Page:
Dogs left to right: Chip, Monty, Milo, Bertie, Rory
I normally stop to greet everybody, and cadge a treat off Rory's affectionate and generous owner, Sheila.

Then, having said my hellos, I race on ahead, 'cos, frankly, they are all a bit slow for me.

Well this morning (Thursday) something seemed wrong.

Rory usually greets me with a gruff, friendly bark. But I couldn't see him anywhere.

Then Sheila came up to Gail and I overheard the following:

"Sorry, I hope you don't mind me asking, but could I possibly have a copy of some of those photos you took of the dogs a couple of days ago?"

"Yes of course, no problem" replied Gail, still not quite getting it.

"You see I lost Rory on Tuesday night. He was very old you know and he suddenly went downhill badly. It was his time to go...."

Sheila was being so brave and stoical, still out walking with her friends.

Here are a couple of the photos that Gail is going to print out and give her.

Wednesday 18 May 2011

This is your morning call!

Do you ever worry that other residents of your road are missing out on a lovely fresh new Spring day by lying asleep too long?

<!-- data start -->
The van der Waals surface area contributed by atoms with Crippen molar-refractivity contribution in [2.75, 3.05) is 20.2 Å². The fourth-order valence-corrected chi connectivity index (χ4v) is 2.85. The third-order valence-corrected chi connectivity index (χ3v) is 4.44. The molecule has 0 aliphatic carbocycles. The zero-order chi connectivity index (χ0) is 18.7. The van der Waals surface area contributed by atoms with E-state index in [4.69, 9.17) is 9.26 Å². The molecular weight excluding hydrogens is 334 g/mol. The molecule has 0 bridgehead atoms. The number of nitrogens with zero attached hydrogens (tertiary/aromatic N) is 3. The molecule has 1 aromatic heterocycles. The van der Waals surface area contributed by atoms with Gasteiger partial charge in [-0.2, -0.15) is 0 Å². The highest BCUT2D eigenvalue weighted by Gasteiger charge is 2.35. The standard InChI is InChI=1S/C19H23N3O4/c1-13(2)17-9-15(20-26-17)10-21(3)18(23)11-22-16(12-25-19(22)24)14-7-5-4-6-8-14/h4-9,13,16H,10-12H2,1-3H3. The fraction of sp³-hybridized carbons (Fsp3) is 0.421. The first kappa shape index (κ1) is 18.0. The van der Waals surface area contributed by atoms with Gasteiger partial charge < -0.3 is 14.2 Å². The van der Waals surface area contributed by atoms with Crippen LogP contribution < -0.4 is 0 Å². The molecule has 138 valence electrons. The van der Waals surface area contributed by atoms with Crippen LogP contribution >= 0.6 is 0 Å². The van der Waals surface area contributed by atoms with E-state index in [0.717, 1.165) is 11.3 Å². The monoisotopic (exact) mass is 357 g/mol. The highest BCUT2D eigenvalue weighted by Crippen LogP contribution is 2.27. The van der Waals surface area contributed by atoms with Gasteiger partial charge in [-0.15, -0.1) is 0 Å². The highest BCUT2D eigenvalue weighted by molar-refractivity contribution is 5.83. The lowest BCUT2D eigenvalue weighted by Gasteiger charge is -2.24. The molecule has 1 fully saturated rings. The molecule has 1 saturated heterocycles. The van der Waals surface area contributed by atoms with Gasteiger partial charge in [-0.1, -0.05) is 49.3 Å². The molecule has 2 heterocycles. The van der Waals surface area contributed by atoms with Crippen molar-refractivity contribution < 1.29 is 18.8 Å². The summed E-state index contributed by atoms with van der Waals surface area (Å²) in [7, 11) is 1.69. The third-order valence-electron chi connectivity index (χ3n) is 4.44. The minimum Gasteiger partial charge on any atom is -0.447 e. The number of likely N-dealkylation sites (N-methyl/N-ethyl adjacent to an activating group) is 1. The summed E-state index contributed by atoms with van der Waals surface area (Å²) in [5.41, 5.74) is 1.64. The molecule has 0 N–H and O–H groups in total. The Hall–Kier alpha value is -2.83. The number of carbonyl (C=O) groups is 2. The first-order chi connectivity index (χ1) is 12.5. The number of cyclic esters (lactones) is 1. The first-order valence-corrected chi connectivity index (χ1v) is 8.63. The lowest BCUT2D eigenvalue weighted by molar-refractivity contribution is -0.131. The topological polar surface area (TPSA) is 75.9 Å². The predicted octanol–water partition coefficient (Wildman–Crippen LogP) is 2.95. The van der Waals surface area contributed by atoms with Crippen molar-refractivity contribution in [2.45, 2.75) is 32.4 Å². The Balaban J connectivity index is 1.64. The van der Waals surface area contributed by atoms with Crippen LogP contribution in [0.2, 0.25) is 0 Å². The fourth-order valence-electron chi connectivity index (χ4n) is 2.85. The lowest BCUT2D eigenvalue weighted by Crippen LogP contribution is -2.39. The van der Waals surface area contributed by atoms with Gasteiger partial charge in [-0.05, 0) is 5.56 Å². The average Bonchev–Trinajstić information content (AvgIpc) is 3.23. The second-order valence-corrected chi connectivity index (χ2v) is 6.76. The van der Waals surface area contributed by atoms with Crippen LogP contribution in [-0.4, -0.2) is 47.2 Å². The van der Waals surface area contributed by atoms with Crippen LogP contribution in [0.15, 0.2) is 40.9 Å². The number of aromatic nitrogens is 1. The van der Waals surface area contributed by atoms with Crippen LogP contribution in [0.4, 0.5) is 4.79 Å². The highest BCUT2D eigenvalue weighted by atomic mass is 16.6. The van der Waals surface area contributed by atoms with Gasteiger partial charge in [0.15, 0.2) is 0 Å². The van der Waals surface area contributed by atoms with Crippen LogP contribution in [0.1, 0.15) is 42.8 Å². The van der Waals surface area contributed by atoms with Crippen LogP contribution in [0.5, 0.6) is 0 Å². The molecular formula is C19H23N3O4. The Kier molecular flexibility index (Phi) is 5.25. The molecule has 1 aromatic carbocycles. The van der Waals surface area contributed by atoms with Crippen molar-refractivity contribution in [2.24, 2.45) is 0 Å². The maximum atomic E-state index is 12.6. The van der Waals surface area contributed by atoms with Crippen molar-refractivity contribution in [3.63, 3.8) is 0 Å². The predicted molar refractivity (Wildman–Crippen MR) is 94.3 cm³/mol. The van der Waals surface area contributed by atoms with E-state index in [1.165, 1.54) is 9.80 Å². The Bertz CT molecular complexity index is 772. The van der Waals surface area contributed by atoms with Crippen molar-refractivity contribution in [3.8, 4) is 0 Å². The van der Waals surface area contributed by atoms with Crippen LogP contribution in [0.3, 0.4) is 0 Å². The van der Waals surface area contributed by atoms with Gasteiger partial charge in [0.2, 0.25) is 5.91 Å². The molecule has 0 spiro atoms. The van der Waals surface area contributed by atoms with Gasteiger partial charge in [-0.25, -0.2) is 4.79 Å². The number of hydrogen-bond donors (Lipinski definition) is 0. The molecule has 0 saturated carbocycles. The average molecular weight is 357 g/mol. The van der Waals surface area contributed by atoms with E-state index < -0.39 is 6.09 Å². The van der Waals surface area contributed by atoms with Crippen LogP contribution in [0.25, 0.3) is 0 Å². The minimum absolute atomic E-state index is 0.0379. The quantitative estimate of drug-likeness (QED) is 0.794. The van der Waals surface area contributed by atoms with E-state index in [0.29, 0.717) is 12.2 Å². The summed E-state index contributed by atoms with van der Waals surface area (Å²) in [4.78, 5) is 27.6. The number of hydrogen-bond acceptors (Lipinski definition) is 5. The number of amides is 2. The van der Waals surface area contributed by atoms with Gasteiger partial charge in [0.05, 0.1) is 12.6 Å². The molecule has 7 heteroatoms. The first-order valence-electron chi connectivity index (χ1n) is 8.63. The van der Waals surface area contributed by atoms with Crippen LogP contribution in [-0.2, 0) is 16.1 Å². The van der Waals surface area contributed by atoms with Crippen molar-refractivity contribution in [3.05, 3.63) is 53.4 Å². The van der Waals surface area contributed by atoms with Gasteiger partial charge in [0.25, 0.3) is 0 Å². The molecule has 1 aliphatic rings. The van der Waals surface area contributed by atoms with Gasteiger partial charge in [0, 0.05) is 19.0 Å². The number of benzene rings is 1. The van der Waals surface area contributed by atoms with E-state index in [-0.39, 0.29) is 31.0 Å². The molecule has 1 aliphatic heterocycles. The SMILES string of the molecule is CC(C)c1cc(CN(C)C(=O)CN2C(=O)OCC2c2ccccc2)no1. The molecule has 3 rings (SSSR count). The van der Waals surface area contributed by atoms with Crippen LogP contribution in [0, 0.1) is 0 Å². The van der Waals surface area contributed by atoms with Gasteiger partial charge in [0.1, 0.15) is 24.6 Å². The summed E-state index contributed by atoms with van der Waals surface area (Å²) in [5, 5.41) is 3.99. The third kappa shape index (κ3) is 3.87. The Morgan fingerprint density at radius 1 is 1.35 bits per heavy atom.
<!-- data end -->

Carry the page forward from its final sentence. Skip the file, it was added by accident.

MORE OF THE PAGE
I do.

Why else would I bark so enthusiastically as I trot down the street first thing every morning with Gail, on my way to the park?

And of course, encouraged by me, my partners in crime pals, Daisy Yorkie at No.4, Harry Schnauzer at No.39 and Heidi Border Terrier at No.41 (she has the most impressive vocal chords) all join in. Sometimes next door's Molly Springer Spaniel too. Only Jake Flat-Coated Retriever at No.8 always stays silent.

I think my neighbours are very lucky to have such a public spirited dog like me to wake them up!

PS My wire-haired fox terrier friend Butchy (Katie's older brother) has terrible news this morning. He is very, very ill, suffering from brain-tumour induced seizures, as did dear old Hamish. So I am a bit subdued just now, thinking about him and his family. Gail's face looked so sad when she read the news.

Sunday 15 May 2011

A walk with the 'OIL' man

We went for a lovely walk in the hills with Gail's friend Ian this weekend. 

Wow his car is a bit smarter (and cleaner) than Gail's ...

See how I am gazing in admiring fashion at Ian.

Of course, I didn't neglect to remind Gail that I adore her the most.